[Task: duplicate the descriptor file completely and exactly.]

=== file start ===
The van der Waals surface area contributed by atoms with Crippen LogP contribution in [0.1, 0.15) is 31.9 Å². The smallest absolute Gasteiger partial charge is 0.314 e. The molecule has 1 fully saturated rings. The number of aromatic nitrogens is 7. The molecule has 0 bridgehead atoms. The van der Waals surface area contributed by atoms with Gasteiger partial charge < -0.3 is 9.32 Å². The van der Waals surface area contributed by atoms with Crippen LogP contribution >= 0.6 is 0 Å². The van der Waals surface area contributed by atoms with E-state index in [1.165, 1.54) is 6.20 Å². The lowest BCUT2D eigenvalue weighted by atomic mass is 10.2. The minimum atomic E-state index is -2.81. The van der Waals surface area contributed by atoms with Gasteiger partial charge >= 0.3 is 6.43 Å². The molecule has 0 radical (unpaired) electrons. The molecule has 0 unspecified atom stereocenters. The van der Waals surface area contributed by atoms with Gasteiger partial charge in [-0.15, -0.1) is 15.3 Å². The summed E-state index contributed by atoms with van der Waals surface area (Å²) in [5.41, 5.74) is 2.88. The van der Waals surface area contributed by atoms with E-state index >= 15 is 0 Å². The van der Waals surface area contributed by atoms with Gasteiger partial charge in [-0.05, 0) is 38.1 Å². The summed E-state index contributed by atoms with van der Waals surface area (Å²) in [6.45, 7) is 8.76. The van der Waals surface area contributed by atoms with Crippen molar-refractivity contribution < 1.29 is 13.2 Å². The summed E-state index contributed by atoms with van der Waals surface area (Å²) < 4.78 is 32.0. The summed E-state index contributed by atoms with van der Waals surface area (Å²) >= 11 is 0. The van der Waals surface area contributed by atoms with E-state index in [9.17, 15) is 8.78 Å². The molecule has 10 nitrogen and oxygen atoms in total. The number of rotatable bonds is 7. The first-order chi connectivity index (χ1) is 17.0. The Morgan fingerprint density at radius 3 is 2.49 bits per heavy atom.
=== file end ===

The van der Waals surface area contributed by atoms with Crippen LogP contribution in [0.1, 0.15) is 31.9 Å². The smallest absolute Gasteiger partial charge is 0.314 e. The molecule has 1 fully saturated rings. The number of aromatic nitrogens is 7. The molecule has 0 bridgehead atoms. The van der Waals surface area contributed by atoms with Gasteiger partial charge < -0.3 is 9.32 Å². The van der Waals surface area contributed by atoms with Crippen LogP contribution >= 0.6 is 0 Å². The van der Waals surface area contributed by atoms with E-state index in [1.165, 1.54) is 6.20 Å². The lowest BCUT2D eigenvalue weighted by atomic mass is 10.2. The minimum atomic E-state index is -2.81. The van der Waals surface area contributed by atoms with Gasteiger partial charge >= 0.3 is 6.43 Å². The molecule has 0 radical (unpaired) electrons. The molecule has 0 unspecified atom stereocenters. The van der Waals surface area contributed by atoms with Gasteiger partial charge in [-0.15, -0.1) is 15.3 Å². The summed E-state index contributed by atoms with van der Waals surface area (Å²) in [5.41, 5.74) is 2.88. The van der Waals surface area contributed by atoms with E-state index >= 15 is 0 Å². The van der Waals surface area contributed by atoms with Gasteiger partial charge in [-0.05, 0) is 38.1 Å². The summed E-state index contributed by atoms with van der Waals surface area (Å²) in [6.45, 7) is 8.76. The van der Waals surface area contributed by atoms with Crippen molar-refractivity contribution < 1.29 is 13.2 Å². The summed E-state index contributed by atoms with van der Waals surface area (Å²) < 4.78 is 32.0. The summed E-state index contributed by atoms with van der Waals surface area (Å²) >= 11 is 0. The van der Waals surface area contributed by atoms with E-state index in [9.17, 15) is 8.78 Å². The molecule has 10 nitrogen and oxygen atoms in total. The number of rotatable bonds is 7. The first-order chi connectivity index (χ1) is 17.0. The Morgan fingerprint density at radius 3 is 2.49 bits per heavy atom.